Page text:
All three of them were crying by the time they pulled away, and when Hannah looked over at her father, she noticed even his eyes were moist with emotion.

Hannah and Elisabeth stood together, as the ship pulled away from land, holding hands, and crying silently until they could no longer make out the forms of their parents, standing on the deck and waving to them.

"C'mon, Hannie," Elisabeth said, wiping her cheeks with a dainty handkerchief, "We'd best go back to the boarding house, and make sure we have everything we need."

Hannah hesitated a moment, wanting just one more glance of her parents, before she gave in to her sister's tugging on her sleeve, allowing herself to be led back to the boarding
house, the place they would come to know as home.


"Hannah, did you hear me?" Elisabeth asked, for what must have been the second time.

"What?" Hannah said, pulling herself out of her memories.

"Don't say "what" Hannah, it's uncouth. I asked you were you'd been, if you weren't at work."

"Oh. I went to see Becky after work. I told her I'd bring her some ribbon. She's courting Stephen Miller, you know," she replied, skillfully steering the conversation away from herself. What she said wasn't a lie, she had gone to see Becky after work, but that was before she'd gone to see Elijah.

"Stephen Miller? Well, he's too good for her. I thought for sure he was going to begin courting you soon, Hannah." Elisabeth said, as she blew out the kerosene lamp.

Hannah turned on her side, curling up in an attempt to find a comfortable position on the stiff mattress, "No, he's courting Becky." She murmured, ignoring Elisabeth's jab at her friend, "And I'm courting Elijah."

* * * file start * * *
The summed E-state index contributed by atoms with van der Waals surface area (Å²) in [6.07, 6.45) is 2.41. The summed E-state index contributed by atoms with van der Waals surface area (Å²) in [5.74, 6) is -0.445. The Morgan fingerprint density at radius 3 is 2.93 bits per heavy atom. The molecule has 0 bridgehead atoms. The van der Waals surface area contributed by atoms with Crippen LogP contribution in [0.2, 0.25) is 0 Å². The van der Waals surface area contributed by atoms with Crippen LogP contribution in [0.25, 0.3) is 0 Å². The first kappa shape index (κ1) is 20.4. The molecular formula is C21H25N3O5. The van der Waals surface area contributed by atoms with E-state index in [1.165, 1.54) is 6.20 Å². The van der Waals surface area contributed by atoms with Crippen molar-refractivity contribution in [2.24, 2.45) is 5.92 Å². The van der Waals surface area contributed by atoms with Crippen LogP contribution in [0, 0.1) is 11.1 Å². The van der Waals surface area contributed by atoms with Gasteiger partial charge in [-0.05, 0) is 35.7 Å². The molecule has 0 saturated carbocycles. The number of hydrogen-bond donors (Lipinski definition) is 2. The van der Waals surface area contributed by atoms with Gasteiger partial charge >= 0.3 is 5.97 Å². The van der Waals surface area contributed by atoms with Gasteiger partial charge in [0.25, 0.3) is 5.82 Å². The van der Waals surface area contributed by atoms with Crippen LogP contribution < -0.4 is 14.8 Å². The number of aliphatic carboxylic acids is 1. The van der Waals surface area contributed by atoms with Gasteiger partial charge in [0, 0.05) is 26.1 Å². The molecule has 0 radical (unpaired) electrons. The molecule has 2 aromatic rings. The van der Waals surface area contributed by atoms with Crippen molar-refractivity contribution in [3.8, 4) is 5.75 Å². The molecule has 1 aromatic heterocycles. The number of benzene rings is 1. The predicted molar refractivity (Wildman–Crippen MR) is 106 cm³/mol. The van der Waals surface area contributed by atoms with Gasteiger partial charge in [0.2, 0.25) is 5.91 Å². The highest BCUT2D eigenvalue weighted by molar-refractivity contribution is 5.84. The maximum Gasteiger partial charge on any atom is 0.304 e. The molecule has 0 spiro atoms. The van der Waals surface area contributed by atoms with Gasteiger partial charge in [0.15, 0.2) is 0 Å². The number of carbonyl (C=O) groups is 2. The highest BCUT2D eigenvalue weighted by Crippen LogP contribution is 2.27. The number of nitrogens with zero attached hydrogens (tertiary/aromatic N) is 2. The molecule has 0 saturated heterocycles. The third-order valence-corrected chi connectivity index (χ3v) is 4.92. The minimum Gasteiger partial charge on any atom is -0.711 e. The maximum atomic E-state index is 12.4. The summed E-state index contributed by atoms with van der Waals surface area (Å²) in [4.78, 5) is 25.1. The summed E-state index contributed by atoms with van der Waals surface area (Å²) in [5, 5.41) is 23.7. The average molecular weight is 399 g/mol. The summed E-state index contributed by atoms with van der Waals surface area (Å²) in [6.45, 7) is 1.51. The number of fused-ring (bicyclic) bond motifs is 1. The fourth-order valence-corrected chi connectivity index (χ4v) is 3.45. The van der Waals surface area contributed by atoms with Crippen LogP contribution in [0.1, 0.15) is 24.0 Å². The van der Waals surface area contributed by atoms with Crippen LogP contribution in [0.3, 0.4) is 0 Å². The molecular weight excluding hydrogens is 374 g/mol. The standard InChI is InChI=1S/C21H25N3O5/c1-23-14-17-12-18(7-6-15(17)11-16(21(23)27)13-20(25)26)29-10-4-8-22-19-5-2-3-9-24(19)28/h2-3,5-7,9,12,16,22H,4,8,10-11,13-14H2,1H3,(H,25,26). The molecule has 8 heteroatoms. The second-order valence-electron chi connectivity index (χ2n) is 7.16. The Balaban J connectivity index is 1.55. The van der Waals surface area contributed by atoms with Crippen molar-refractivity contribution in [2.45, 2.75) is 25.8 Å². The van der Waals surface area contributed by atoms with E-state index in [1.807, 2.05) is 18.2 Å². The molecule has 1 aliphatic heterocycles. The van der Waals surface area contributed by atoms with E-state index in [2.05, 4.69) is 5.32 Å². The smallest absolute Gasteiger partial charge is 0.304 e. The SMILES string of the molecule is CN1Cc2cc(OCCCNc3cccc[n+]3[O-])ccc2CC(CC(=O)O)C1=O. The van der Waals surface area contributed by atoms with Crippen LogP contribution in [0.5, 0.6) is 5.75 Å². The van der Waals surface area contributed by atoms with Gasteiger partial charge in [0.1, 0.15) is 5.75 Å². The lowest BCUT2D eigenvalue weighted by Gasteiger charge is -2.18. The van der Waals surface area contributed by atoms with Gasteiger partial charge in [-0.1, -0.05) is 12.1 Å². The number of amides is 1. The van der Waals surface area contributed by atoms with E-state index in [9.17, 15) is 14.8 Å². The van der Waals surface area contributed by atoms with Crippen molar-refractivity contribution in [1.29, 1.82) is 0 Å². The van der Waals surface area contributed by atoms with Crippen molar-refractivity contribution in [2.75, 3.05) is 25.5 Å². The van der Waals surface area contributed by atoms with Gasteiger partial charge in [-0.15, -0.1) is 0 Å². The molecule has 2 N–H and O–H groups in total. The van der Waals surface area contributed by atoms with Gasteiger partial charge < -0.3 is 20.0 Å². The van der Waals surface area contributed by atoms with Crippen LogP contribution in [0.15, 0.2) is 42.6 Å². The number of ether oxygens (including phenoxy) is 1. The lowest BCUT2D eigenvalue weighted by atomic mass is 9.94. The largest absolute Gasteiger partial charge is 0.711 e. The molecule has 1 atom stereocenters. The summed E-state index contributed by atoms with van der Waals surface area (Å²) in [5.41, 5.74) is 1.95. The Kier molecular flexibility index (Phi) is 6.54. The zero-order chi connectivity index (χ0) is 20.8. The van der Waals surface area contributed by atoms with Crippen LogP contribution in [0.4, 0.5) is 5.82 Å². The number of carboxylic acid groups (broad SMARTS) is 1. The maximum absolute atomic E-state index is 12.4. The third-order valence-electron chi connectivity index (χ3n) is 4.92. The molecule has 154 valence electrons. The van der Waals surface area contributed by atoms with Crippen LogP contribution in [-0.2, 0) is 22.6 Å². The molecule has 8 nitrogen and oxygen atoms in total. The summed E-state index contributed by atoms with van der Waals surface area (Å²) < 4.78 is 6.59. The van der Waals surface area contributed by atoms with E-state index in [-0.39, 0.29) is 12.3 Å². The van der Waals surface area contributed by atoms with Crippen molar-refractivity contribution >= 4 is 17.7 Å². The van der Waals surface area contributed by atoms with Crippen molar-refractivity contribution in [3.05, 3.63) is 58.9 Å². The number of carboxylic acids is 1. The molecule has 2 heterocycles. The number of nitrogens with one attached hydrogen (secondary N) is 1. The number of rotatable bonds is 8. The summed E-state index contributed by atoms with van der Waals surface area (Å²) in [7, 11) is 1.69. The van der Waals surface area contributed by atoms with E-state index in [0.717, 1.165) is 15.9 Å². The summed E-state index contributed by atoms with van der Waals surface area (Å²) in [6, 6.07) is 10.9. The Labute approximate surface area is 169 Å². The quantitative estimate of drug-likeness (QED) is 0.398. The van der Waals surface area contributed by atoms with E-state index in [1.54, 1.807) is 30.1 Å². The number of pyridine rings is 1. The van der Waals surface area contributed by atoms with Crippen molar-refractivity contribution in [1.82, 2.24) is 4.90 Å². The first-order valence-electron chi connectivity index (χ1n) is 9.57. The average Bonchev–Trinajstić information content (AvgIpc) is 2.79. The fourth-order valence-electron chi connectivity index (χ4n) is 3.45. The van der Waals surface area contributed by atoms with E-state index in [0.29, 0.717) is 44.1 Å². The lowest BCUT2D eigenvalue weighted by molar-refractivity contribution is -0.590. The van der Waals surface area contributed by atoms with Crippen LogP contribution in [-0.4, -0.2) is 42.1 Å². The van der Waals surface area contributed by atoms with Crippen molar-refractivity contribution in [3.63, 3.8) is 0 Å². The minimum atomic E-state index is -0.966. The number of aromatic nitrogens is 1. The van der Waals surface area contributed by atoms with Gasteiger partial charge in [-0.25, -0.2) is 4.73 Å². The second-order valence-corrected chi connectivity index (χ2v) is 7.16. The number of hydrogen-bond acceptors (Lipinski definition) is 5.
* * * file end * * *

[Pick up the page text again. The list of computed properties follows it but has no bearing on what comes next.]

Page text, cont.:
Elisabeth snorted- in a most unladylike manor- saying, "You can't call that courting. He's never come to call, and you know, Ms. Brennen has a very nice parlor set up for gentlemen callers. She was just telling me today that she was expecting you to start courting soon. And, really, Hannah, he's not worth your time. You're a very pretty girl, I'm sure there's a nice young man that would be willing to court you."

"Well, Ms. Brennen is a busybody. And I don't want to court any other 'nice young men' if all that's attracting them to me is my looks, Honestly, Ellie, you act as if that's the only thing a man is looking for."

"Hannah, your naivety is really quite endearing. Get some sleep, tomorrow will come early."

Hannah had to grit her teeth to refrain from responding. She reminded herself once again that Elisabeth only meant what was best for her. She just didn't realize that Elijah was what was best for her.


/I'd known Hannah Evans for a long time. And as corny as it sounds, she was everything I could ever hope to be. She was pretty, but not that stark beauty that some girls lay claim to. Her beauty was found in her smile, which was always ready, in her blue eyes, which had the uncanny ability to convey her every thought, and in the warmth of her voice, always evident, no matter what was going wrong in her life. And things went wrong in her life often./